Scientists Can Now Store Digital Data in DNA With 100 Percent Accuracy
When CDs and USBs just won’t cut it.
All the digital data we're creating—44 trillion gigabytes by 2020—has to go somewhere. The "where" of the near future, many researchers believe, will be on DNA strands, which can store thousands more gigabytes than the best iPhone on the market. Millions of years of evolution have perfected this form of biological information storage.
Scientists have been talking about using DNA to store data for years, but the application's been limited so far by high cost and errors in the data. Today, in a study published in Science, researchers announced they've made the process 100 per cent error-free and 60 per cent more efficient compared to previous results—approaching the theoretical maximum for DNA storage.
Even so, a few hurdles remain until this becomes a regular data storage solution. For one thing, it's still quite time-consuming and expensive.
The new method works like a simple Sudoku puzzle, essentially using hints to keep any lost data from ruining the overall picture. "Even if you don't get all the numbers, you can still solve the Sudoku puzzle," Yaniv Erlich, co-author of the paper and a professor of computer science at Columbia University, told me over the phone.
According to the study, done in collaboration with New York Genome Center's Dina Zielinski, this method is much more efficient than previous ones, allowing for more data to be squeezed into and out of DNA strands—fitting 215,000,000 gigabytes on one gram of DNA. Compare that to the DVD's max of 8.5 gigabytes, or the iPhone's max of 256 gigabytes.
In comparison, in a 2013 study, other researchers managed to fit about 2,000,000 gigabytes on one gram of DNA.
Scientists are looking to DNA for data storage for several reasons: it can pack tons of information into very small molecules, it'll never become obsolete (unlike CDs or cassettes), and it can last for tens of thousands of years. (Scientist and artist Joe Davis had the idea of planting a forest of trees whose DNA encode all of Wikipedia, as Motherboard previously reported.)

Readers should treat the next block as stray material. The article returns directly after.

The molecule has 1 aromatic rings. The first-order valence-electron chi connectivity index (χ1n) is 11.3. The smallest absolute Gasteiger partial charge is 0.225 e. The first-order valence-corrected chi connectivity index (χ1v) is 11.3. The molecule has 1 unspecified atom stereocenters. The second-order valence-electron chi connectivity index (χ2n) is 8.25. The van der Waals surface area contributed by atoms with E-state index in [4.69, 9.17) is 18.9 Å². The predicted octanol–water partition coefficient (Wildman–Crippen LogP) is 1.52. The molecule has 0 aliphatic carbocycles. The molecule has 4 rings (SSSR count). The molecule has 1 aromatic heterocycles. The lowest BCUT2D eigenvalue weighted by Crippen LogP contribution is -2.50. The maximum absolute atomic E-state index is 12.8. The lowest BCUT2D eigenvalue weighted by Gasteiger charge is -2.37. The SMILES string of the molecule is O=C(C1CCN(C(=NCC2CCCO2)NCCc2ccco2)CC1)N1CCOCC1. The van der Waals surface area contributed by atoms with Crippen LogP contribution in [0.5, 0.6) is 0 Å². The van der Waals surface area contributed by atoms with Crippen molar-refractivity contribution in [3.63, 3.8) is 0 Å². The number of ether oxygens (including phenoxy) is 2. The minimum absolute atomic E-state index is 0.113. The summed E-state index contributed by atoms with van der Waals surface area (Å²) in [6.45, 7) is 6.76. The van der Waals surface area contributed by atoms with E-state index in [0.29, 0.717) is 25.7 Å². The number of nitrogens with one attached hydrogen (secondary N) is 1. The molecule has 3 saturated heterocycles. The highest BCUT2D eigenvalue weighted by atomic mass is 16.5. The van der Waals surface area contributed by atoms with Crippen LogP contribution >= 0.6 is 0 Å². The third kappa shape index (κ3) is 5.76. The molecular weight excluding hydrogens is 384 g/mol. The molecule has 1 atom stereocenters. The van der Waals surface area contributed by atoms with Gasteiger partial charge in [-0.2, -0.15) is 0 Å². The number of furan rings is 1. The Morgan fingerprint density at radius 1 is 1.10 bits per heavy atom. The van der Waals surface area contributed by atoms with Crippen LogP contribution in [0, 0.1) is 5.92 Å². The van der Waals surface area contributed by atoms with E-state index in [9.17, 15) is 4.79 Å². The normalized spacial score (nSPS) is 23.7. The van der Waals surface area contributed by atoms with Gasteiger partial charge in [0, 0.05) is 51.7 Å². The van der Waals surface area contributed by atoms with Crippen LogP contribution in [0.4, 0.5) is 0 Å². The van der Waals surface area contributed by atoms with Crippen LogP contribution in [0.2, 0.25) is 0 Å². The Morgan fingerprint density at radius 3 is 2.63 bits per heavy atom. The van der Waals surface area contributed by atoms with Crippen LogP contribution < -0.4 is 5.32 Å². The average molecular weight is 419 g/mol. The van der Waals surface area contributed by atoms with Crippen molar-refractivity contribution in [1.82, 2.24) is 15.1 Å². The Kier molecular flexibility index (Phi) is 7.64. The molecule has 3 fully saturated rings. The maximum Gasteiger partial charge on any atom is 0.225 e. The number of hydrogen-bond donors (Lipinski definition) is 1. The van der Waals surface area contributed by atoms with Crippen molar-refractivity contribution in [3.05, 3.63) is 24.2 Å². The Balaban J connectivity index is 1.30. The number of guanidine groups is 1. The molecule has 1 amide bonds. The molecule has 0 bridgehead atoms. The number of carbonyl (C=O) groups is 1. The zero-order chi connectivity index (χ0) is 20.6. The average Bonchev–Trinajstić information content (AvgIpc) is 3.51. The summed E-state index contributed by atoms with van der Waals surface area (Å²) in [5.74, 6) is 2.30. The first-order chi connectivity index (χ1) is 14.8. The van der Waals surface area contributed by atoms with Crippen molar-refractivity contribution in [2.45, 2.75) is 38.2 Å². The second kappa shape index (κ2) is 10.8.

The four-lettered nucleobase alphabet of DNA (A, C, G and T) can be transformed into binary code—for example, as 00 for A, 01 for C, 10 for G and 11 for T.
The crucial advance in this new study is the use of DNA Fountain, or fountain codes—a bit of coding theory that lets you transform whole files into encoded chunks, or "droplets"—to store the files, which Erlich said protects against corruption. If you have a fountain of encoded data, and catch enough droplets, you can put the file back together.
"You can think of every DNA oligo as a hint," Erlich explained. An oligo, or oligonucleotide, is a short DNA molecule. "Even if not all the DNA oligos are going to [survive uncorrupted and be readable], you can still solve the puzzle."
Until now, a popular technique for writing data into DNA (used in a 2013 study, for example) was the repetition mode, he explained. If you were encoding, say, the lyrics to the Beatles' "She Loves You", the sequences would be "she loves," "loves you," you yeah," "yeah yeah."
"They used this repetitive strategy so that if you miss one oligo, you still have the other oligo," Erlich said. If you miss the "loves you" chunk, you would still have "she loves" and "you yeah" to form the lyrics. "[But] you don't pack your information on the file efficiently, and there's a chance that you'll miss all four oligos in this sentence."
To test their method, Erlich and Zielinski encoded six files into DNA: a full computer operating system, a computer virus, the 1895 film "Arrival of a Train at La Ciotat," an Amazon gift card, a Pioneer plaque, and a study on information theory. They copied and diluted their files several times, and even gave the manuscript to one of Erlich's Twitter followers: if he could download and decode it, they told him, the $50 Amazon Gift Card would be his. He bought a book with the money.
Aside from the time it takes to encode and store, then download and decode, such large files—about 24 hours to to decode even 2 megabytes of data—the other remaining limitation for the the field is financial, Erlich said.
He estimated that it cost them $7,000 to encode and decode 2 megabytes. "We improved the efficiency by 60 per cent," he said. "But it's still quite expensive to store information on DNA." With time, that too should change.
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